Developer: Ubisoft Montpellier
Platforms: Xbox 360, Playstation 3, Wii U, Microsoft Windows.
Release Date: Out Now
The rebirth of a franchise is a difficult task to pull off. As a once-off, it can be refreshing, but to any continuation further than that can easily lead to it becoming distressingly stale once more. Change too much, you risk alienating the fans. Too little, you risk monotony.
The Rayman franchise has proved venerable, adapting to the third world platform, falling to commercialism, only to finally bring it back to the franchise’s bubble gum pop side scrolling adventure.
In Rayman Origins, the franchise remerged as a side scrolling platformer that proved a multi-player delight. In Rayman Legends, Ubisoft have continued the smile-enducing mayhem, promoting a counter culture to that of the graphic, macho, first-person shooter, multiplayer trend.
Cutting the madcap to a quarter may seem trivial, yet single-player secures its place as a necessary play, even if it’s just to take a breather and witness UbiArts blend its wild themes with the UbiArt Framework engine. The engine brings the art back to the artist, its effects unquestionably delightful. Witnessing this thing in motion, firing on all cylinders, is simply an aesthetic treat.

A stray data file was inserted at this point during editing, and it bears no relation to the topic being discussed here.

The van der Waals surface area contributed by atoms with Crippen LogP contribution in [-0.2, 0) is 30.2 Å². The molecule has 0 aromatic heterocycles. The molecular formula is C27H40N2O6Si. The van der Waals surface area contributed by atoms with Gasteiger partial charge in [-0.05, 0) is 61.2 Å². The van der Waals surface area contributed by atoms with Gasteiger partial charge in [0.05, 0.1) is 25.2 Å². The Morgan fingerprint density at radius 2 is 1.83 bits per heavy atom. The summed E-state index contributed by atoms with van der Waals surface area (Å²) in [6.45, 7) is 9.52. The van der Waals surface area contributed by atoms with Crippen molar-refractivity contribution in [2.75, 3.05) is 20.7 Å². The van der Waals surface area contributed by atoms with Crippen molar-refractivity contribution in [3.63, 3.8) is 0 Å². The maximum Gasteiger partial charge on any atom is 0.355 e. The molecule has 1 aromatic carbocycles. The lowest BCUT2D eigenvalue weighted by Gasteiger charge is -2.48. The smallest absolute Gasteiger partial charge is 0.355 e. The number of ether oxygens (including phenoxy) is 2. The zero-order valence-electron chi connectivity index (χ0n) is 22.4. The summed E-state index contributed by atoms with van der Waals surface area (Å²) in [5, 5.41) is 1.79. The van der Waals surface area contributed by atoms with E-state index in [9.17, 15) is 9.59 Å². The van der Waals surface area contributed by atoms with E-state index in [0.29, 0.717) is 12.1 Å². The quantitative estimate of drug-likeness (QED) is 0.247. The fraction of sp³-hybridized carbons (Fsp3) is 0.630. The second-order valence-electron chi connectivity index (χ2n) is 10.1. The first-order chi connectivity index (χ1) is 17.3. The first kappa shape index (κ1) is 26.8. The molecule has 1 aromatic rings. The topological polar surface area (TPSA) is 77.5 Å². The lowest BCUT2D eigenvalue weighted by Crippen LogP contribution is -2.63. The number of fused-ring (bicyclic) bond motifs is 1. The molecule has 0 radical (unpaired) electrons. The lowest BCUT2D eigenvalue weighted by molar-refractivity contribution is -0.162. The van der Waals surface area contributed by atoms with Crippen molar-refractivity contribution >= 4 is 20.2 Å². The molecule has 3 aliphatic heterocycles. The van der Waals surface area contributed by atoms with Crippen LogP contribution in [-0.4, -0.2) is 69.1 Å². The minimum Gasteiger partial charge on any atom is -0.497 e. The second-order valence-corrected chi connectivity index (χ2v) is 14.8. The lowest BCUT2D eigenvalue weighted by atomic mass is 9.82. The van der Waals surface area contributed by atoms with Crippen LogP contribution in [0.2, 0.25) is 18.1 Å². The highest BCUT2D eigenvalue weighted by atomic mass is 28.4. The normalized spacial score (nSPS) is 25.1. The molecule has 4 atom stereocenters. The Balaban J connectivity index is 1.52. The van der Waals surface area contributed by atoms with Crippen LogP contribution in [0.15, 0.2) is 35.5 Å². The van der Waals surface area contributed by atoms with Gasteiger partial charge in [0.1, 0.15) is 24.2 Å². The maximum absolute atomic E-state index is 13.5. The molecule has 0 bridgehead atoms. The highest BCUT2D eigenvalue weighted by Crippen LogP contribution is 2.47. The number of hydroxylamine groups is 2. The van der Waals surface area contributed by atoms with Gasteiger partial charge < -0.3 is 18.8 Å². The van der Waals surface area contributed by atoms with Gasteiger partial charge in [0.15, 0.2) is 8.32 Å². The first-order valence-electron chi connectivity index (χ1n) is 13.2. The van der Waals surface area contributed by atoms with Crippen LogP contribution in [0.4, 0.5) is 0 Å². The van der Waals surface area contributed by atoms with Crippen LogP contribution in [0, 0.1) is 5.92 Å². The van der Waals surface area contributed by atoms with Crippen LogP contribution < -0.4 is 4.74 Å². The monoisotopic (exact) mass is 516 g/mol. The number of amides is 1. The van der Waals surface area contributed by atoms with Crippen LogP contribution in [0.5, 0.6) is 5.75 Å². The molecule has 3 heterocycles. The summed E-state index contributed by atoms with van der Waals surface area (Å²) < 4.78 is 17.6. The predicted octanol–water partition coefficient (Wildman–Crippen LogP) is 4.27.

Rather than fill players’ minds with special guest appearances, bazillions of weapons to collect, and a storyline so diverse that Kerouac would smile from his sweat stained typewriter, Rayman pulls everything right back.
Depicting a delightfully minimalist story, Rayman awakens in the Glade of Dreams to find the land’s ten princesses have been kidnapped. It’s a riff on the many tropes of the genre, and Rayman continues to snigger at his counterparts, and more importantly, himself.
The enduring strangeness of Rayman is in the confidence of its visuals. The game is spread across five worlds that add a very Rayman touch to genre staples such as the Water Region, with Legends notably diversifying its blend of second and third dimensions. It’s not tacky, with the timing and pace of the worlds following a logical end.
This logic continues in its expectations for the player, and their experience. Beginning with simply punching and gliding, Rayman ultimately storms multitudes of castles, whilst the surrounding chaos of the set piece cleverly blares out a disturbingly rich cover of Black Betty.
Boss battles mix the game’s underrated physics engine, all the while providing a chuckle-worthy tough, but fair challenge. Balancing an entire building while battling a dragon is an experience of leverage, that blends not only dimensions, but a reminder of everything the stage had taught the player about the subtle ways of crossing a not so subtle environment.
At its core, Rayman Legends is a colourful wall of sights and sounds, a meta-platformer with a lovely lum tinted heart.